Investor advocacy group returns $2M to Jarislowsky Foundation amid cash crunch

TORONTO — Investor advocacy group FAIR Canada is struggling to obtain funding and says it has returned $2.4 million to the Jarislowsky Foundation because it was unable to meet the donation’s condition of matching it by 200 per cent.

FAIR Canada has reached out to governments, securities regulators, and self-regulatory organizations over the years which have been “generally unwilling to provide adequate support,” it said Friday.

“Government, regulators and the financial services industry have a responsibility to fund a professional investor rights organization who advocates on behalf of ordinary Canadians,” the charitable organization said in a release.

“The everyday investor and financial consumer represent a majority of the population and workforce of this country.”

The independent organization whose aim is to provide a voice for Canadian investors said it received $2 million in 2012 for an Endowment Fund for FAIR Canada from the foundation founded by billionaire investor Stephen Jarislowsky. The donation came with a deadline of Sept. 30, 2014 to meet the two-for-one matching condition.

FAIR Canada said it was able to obtain $2 million in endowment funding from the Ontario Securities Commission in 2014 but was not able to secure the additional $2 million required.

The deadline has been extended multiple times with a final deadline of Sept. 30, 2019.

“Besides financial support from the OSC, in recent years applications to self-regulatory organizations have been met with limited success,” FAIR Canada said.

FAIR Canada said it had applied to the Investment Industry Regulatory Organization of Canada in 2018 for $2 million in endowment funding “as a last resort” to meet the latest deadline and was rejected, but the self-regulatory body agreed to $250,000 in operational funding.

It added that IIROC’s predecessor organizations provided the initial funding for FAIR Canada’s creation in 2008, and had made further donations in subsequent years totalling $4.65 million.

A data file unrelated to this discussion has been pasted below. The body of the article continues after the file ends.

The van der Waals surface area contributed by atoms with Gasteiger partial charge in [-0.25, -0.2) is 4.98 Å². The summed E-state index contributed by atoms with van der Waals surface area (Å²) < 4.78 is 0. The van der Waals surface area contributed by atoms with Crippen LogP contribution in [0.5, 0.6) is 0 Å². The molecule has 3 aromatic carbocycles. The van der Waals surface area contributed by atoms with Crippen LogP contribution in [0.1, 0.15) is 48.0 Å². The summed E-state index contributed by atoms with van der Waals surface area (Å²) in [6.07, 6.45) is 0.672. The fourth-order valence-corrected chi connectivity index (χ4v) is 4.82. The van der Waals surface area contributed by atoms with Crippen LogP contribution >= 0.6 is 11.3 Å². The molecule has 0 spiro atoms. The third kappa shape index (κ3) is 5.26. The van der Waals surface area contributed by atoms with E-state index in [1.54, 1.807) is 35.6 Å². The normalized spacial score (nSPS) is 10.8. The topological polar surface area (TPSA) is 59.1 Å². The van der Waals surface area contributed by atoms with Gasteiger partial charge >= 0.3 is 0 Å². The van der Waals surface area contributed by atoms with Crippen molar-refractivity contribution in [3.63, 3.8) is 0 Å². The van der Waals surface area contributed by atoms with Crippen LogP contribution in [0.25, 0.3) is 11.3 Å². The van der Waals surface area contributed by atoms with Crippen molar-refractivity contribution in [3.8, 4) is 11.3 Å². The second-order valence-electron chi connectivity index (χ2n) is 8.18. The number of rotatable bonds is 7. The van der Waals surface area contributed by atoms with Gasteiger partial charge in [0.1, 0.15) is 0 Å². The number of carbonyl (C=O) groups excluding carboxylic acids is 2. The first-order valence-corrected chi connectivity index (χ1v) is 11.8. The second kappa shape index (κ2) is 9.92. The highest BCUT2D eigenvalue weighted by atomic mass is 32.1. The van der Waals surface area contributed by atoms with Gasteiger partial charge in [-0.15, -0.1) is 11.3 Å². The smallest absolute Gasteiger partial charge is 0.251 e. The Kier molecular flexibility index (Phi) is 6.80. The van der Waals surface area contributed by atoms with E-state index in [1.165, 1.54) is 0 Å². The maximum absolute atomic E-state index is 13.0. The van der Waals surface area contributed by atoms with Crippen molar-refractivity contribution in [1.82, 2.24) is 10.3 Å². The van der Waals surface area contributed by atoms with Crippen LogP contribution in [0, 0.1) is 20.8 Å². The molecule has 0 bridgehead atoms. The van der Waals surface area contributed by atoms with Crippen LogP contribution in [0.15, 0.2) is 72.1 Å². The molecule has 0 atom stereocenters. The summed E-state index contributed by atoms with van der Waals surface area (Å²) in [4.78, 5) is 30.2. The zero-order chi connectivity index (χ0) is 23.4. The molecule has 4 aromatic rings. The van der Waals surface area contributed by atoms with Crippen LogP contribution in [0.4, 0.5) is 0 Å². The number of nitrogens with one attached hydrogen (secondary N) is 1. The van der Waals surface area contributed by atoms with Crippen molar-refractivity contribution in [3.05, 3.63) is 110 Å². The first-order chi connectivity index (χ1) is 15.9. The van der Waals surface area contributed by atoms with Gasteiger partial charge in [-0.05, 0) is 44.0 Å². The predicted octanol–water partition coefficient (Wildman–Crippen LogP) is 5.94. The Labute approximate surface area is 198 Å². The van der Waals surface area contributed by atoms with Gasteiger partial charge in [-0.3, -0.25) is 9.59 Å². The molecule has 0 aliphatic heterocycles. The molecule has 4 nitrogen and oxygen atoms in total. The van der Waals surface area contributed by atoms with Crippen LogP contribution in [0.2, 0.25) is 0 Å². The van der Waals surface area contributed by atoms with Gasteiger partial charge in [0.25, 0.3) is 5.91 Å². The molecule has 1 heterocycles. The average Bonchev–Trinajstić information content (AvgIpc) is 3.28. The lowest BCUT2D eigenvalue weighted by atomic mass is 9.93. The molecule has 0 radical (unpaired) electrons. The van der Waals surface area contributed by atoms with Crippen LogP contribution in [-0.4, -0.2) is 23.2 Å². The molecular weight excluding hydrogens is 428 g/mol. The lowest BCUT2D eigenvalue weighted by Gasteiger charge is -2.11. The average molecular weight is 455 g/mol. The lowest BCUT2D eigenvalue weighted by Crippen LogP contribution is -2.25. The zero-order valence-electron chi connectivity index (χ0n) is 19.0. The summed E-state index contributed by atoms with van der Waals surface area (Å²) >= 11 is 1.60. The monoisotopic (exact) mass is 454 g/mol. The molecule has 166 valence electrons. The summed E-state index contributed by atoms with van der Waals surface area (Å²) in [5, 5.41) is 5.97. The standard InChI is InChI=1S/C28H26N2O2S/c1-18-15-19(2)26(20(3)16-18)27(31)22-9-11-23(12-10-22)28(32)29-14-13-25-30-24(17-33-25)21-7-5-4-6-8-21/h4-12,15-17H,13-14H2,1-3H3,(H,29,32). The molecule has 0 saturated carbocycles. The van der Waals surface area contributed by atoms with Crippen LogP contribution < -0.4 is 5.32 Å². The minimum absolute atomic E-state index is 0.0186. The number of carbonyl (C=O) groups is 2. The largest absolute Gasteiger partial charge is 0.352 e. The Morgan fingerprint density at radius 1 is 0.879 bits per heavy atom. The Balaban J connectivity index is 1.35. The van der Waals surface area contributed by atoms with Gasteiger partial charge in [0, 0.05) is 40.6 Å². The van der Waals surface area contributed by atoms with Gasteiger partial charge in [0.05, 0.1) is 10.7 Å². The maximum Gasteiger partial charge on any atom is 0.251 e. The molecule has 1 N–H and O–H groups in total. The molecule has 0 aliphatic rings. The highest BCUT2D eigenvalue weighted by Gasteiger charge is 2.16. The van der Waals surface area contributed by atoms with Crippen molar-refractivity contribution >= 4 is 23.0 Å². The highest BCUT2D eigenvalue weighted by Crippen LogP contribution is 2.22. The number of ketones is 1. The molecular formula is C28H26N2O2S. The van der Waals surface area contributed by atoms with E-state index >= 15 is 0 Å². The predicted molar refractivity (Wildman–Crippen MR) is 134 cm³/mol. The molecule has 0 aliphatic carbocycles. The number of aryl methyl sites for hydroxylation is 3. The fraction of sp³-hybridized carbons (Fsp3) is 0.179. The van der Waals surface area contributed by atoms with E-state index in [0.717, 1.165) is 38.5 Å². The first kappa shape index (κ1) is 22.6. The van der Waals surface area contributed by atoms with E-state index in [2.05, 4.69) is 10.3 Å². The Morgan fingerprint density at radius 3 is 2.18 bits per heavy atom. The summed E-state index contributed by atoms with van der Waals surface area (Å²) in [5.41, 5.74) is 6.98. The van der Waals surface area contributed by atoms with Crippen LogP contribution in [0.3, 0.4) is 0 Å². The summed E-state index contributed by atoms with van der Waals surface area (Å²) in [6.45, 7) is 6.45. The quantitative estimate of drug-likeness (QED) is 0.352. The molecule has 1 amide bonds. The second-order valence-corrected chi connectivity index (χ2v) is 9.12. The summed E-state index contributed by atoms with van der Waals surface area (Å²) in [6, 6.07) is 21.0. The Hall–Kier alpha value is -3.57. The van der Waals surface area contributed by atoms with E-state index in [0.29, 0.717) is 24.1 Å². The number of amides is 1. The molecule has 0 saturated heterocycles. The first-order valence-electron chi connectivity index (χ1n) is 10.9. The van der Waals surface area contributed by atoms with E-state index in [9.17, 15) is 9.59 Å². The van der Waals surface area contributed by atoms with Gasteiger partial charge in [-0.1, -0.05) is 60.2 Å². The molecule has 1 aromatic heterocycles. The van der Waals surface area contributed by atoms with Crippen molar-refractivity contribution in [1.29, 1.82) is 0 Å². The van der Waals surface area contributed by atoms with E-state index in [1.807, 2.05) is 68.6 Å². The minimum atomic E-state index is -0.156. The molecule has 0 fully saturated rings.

“More recently IIROC has generally advised FAIR Canada to seek sustainable funding elsewhere,” the advocacy group said.

The OSC also provided FAIR Canada $1 million in funding for operations over two years in 2012 and another $500,000 in 2014, said FAIR Canada.

Alongside the return of funds, Jarislowsky has stepped down from the advocacy organization’s board of directors.

He said in a statement on behalf of the Jarislowsky Foundation, provided by FAIR Canada, that he should not remain associated with an organization that securities commission and governments will not support.

“If I remained as a director my association might be read by the public as an endorsement of the current unsustainable state of FAIR Canada,” Jarislowsky said. “In my view, the commissions are satisfied, if FAIR Canada has barely the resources to respond to their requests for comment (and not to expose the many other problems in our financial markets).”

Jarislowsky, who founded investment firm Jarislowsky Fraser Ltd., said FAIR Canada has done an “admirable job” given its limited budgets and funding and he still supports the advocacy group’s mission.

However, he said its mission should not be accomplished using private funds like his foundation as “this is the job of government.”

Governments, regulators, self-regulatory organizations such as IIROC and the Mutual Fund Dealers Association “have the financial means to enable FAIR Canada to be sustainable and to be effective in its mission of advocating for and furthering individual investor interests and rights,” Jarislowsky said.

“They collectively have over $100 million in fine money. They kept the organization alive but they have not provided adequate support for it to actually realize its potential or be operationally sustainable.”

He added that if government, commissions and self-regulatory organizations do step forward to provide funding then he is willing to consider recommending his foundation support FAIR Canada financially again.

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